Clean, clear water is important in any household. Unfortunately, many homeowners must work with tap water that tastes, looks, or smells abnormal. This water may pose a serious health hazard or simply create an inconvenience.
In this blog, we discuss 10 of the most common water quality issues that homeowners face and how you can address these problems if they appear in your home.
1. Bitter Taste
Bitter or medicinal-tasting tap water can indicate sulfate contamination. Usually caused by local coal mining, sulfate pollution can also have a laxative effect and leave scale deposits on fixtures.
To safely consume this water, use reverse osmosis to remove the sulfate particles.
2. Blue-Green Color
Blue-green water may have a slightly metallic taste and leave greenish stains on porcelain appliances. The color, taste, and stains usually result from acidic water or copper particles.
Have your plumber test blue-green water before drinking it, since the color can be related to lead contamination.
An acid neutralizer or injection treatment system usually works best to resolve this issue.
3. Chlorine Taste
Because public water sources often use chlorine for water purification, your home’s water may have a taste or scent of chlorine. Most of the time, chlorine levels are low enough not to have any other side effects.
Carbon filtration systems or reverse osmosis water filtration can resolve the problem.
4. Cloudy Discoloration
Cloudy water, also known as turbidity, results from high concentrations of tiny particles. These particles range from silt to rust.
A media filter, designed to catch all particles of a specific size, can greatly reduce turbidity and any accompanying flavor changes.
5. Hard Water
Hard water leaves white film on dishes and sinks, prevents soaps from creating suds, and can reduce the life of your water heater. The term “hardness” describes the concentration of calcium, magnesium, or both present in your water.
Water softeners can attach to specific fixtures or cover the entire house. These systems replace calcium and magnesium particles with sodium or potassium.
6. Metallic Taste
Metallic-tasting water indicates the presence of copper, manganese, or zinc particles. You may even see visible particles.
Typically, metallic water requires an iron system filter.
7. Musty Taste
Musty or earthy water flavor results from organic growth, usually nontoxic algae, within the plumbing system.
Professional cleaning can get rid of the current algae, and proper maintenance can prevent future issues.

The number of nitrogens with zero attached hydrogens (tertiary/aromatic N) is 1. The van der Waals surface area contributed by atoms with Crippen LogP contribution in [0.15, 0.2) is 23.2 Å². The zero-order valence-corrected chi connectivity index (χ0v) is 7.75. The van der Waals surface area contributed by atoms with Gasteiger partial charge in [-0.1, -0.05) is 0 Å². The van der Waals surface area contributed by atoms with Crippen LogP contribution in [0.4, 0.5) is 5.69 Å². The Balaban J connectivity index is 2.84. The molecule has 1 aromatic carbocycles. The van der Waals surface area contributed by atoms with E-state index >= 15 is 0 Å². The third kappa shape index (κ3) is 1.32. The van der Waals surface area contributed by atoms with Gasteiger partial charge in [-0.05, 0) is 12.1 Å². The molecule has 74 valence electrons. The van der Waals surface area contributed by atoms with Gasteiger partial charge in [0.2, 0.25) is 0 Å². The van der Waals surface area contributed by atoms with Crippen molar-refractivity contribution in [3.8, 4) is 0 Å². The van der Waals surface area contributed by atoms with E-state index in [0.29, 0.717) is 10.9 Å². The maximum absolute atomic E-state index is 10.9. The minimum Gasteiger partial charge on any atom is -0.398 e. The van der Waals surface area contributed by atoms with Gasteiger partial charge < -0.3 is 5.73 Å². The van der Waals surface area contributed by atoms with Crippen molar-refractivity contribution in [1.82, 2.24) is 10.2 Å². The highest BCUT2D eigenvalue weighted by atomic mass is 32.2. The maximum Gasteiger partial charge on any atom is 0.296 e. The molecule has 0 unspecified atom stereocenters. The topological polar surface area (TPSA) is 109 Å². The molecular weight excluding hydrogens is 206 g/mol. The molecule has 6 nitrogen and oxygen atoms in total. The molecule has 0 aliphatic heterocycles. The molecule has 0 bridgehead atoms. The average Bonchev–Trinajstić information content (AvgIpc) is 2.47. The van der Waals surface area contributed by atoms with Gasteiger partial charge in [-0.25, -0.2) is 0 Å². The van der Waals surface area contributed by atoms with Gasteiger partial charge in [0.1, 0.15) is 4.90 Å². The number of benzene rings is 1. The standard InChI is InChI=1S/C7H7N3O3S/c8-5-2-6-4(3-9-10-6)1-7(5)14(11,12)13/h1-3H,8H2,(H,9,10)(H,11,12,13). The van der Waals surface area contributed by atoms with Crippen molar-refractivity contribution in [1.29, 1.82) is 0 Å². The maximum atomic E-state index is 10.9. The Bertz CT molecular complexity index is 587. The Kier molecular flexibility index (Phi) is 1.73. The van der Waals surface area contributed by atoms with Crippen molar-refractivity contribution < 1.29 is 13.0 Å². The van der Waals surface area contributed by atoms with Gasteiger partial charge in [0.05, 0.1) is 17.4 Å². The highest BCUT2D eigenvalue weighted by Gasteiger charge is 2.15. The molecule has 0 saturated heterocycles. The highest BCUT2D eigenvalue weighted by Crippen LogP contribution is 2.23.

8. Rust Color
Red, orange, or brown water usually stems from iron contamination. Iron particles enter groundwater directly from the bedrock, but rust-colored water can also occur due to mining and other disturbances.
Like other metal particle contaminants, iron in your water requires an iron system filter.
9. Salty Taste
Distinctly salty water occurs when the water becomes contaminated with chloride. The chloride in your water may come from road salts, gas drilling brines, or other local disturbances. In addition to the flavor, chloride in water can corrode your pipes.
Reverse osmosis and distillation systems can separate out the salt particles, resolving the issue.
10. Sulfur Smell
A sulfuric, “rotten egg” smell can result from a number of issues, including the presence of hydrogen sulfide or sulfate-reducing bacteria. While the smell can be extremely unappealing and the water can leave greasy stains on appliances, it usually doesn’t pose a health risk.
To resolve the odor, your plumber may perform a chlorine shock treatment, recommend ongoing chlorine treatment, or install an oxidizing filter.
If you experience one of these water quality problems, consult with an HVAC expert. These professionals can evaluate your current plumbing system and existing water treatment processes and make recommendations based on your situation.
Take the steps outlined above to provide you and your family with safe, clean water for drinking, washing, and household needs.
The information on this website is for informational purposes only; it is deemed accurate but not guaranteed. It does not constitute professional advice. All information is subject to change at any time without notice. Contact us for complete details.